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Afghanistan: action at a crossroads?

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Afghanistan: action at a crossroads?


The coalition in Afghanistan seems to be reviewing its options. The American contra-insurgency strategy (involving protecting the civilian population in order gain popular support and to isolate the insurgents) seems unproductive. Despite their best efforts, security here in the province of Kandahar remains patchy.

Said Hafizullah Khan, from Marof Karez village: “Americans and the government should provide us with security as a priority. We do not feel safe at all. We are not safe. We cannot take part in reconstruction projects like building clinics and schools.”

Eight and a half years after the invasion of Afghanistan, the Americans admit that winning here is harder than they anticipated. CIA Director Leon Panetta says they have no news of Osama Bin Laden.

While the British head of the Army, General Sir David Richards, suggested yesterday that Britain ought to consider negotiating with the Taliban, for Panetta success depends on the ability of Afghan forces to take over the job.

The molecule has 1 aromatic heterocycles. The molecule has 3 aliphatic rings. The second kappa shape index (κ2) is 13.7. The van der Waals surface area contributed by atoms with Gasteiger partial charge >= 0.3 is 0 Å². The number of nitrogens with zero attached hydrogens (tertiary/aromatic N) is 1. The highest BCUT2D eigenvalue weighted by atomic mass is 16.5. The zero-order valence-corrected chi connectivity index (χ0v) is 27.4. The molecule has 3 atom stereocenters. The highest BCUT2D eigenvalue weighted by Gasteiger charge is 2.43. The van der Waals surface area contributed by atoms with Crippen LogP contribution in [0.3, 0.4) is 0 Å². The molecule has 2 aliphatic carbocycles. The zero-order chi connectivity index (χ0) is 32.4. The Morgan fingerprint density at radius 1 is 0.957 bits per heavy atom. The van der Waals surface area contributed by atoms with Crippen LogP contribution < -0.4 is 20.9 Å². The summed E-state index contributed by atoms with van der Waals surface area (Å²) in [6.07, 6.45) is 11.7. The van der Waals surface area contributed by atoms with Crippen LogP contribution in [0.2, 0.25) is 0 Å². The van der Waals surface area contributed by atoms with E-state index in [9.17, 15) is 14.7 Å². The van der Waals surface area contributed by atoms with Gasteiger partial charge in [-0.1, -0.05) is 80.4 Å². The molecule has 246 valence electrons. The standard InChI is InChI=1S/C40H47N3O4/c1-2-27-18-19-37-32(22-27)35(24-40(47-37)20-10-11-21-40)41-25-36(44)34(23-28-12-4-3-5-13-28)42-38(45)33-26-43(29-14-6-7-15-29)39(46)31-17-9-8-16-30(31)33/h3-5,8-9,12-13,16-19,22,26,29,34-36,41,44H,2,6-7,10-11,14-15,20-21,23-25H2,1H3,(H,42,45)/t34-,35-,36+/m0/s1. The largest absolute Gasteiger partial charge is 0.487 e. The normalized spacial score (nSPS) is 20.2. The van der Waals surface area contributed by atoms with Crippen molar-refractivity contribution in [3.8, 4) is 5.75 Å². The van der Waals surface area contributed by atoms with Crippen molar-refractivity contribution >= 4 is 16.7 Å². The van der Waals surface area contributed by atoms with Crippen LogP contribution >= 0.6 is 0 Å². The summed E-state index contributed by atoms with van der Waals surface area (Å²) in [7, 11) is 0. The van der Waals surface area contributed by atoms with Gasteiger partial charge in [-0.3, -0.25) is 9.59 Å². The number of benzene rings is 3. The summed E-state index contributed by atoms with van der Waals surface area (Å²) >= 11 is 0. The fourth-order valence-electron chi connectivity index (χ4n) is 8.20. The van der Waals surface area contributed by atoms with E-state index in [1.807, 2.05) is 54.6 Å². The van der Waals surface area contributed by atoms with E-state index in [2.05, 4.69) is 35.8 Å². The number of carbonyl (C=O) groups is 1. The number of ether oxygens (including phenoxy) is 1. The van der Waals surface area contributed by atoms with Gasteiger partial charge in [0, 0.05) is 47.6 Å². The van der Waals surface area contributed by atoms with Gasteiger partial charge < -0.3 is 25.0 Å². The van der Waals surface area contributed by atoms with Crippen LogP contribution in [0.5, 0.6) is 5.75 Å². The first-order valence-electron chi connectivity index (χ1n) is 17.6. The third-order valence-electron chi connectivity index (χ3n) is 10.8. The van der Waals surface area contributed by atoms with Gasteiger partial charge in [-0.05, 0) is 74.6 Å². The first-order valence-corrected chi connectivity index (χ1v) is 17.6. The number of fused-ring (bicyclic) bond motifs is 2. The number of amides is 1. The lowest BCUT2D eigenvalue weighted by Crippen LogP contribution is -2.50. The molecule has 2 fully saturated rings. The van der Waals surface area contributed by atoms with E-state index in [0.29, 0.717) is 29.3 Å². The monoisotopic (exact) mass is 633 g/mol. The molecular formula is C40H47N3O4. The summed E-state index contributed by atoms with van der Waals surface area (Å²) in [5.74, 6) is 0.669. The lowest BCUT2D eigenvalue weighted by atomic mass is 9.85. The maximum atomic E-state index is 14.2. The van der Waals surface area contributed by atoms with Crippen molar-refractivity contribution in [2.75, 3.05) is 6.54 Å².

But yesterday the Wall Street Journal said that some 2.5 billion euros in cash had been openly carried out of Afghanistan in suitcases over the last three years, most of it to private accounts in tax havens. The disappearing cash was a combination of drugs money and western aid.

It’s a corruption scandal which touches people very close to President Hamid Karzai. It hardly adds to his popularity nor does it help the Americans as they regroup their forces after the untimely departure of General McChrystal.

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